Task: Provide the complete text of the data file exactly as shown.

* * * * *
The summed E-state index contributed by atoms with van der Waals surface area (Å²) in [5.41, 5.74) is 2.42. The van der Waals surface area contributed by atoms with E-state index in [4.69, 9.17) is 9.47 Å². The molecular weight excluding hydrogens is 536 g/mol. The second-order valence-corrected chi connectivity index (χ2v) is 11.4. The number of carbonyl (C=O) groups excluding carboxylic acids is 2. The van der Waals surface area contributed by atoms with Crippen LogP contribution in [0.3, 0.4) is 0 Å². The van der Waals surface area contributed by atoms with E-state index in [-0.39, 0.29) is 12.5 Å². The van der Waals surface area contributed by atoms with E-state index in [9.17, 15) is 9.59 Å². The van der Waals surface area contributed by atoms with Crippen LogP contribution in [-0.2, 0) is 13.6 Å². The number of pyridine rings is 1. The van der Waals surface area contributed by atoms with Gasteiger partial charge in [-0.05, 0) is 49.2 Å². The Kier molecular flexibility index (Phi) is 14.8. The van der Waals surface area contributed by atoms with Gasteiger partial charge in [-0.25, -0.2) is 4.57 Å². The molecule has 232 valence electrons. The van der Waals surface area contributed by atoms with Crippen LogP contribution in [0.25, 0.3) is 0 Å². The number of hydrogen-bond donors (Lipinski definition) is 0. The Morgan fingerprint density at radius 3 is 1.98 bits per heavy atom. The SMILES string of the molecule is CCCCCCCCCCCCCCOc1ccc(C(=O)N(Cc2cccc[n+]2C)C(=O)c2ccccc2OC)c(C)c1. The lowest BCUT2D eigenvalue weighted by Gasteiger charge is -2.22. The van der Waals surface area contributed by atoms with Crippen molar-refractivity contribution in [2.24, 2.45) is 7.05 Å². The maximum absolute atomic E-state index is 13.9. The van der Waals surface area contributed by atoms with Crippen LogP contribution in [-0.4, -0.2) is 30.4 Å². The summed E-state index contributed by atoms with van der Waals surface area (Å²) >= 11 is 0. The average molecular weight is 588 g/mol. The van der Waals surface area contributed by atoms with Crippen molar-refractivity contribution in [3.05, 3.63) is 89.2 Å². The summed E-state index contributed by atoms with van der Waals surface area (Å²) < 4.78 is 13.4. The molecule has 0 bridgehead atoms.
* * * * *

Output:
The summed E-state index contributed by atoms with van der Waals surface area (Å²) in [5.41, 5.74) is 2.42. The van der Waals surface area contributed by atoms with E-state index in [4.69, 9.17) is 9.47 Å². The molecular weight excluding hydrogens is 536 g/mol. The second-order valence-corrected chi connectivity index (χ2v) is 11.4. The number of carbonyl (C=O) groups excluding carboxylic acids is 2. The van der Waals surface area contributed by atoms with Crippen LogP contribution in [0.3, 0.4) is 0 Å². The van der Waals surface area contributed by atoms with E-state index in [-0.39, 0.29) is 12.5 Å². The van der Waals surface area contributed by atoms with E-state index in [9.17, 15) is 9.59 Å². The van der Waals surface area contributed by atoms with Crippen LogP contribution in [-0.2, 0) is 13.6 Å². The number of pyridine rings is 1. The van der Waals surface area contributed by atoms with Gasteiger partial charge in [-0.05, 0) is 49.2 Å². The Kier molecular flexibility index (Phi) is 14.8. The van der Waals surface area contributed by atoms with Gasteiger partial charge in [-0.25, -0.2) is 4.57 Å². The molecule has 232 valence electrons. The van der Waals surface area contributed by atoms with Crippen LogP contribution in [0.25, 0.3) is 0 Å². The number of hydrogen-bond donors (Lipinski definition) is 0. The Morgan fingerprint density at radius 3 is 1.98 bits per heavy atom. The SMILES string of the molecule is CCCCCCCCCCCCCCOc1ccc(C(=O)N(Cc2cccc[n+]2C)C(=O)c2ccccc2OC)c(C)c1. The lowest BCUT2D eigenvalue weighted by Gasteiger charge is -2.22. The van der Waals surface area contributed by atoms with Crippen molar-refractivity contribution in [2.24, 2.45) is 7.05 Å². The maximum absolute atomic E-state index is 13.9. The van der Waals surface area contributed by atoms with Crippen LogP contribution in [-0.4, -0.2) is 30.4 Å². The summed E-state index contributed by atoms with van der Waals surface area (Å²) >= 11 is 0. The average molecular weight is 588 g/mol. The van der Waals surface area contributed by atoms with Crippen molar-refractivity contribution in [3.05, 3.63) is 89.2 Å². The summed E-state index contributed by atoms with van der Waals surface area (Å²) < 4.78 is 13.4. The molecule has 0 bridgehead atoms.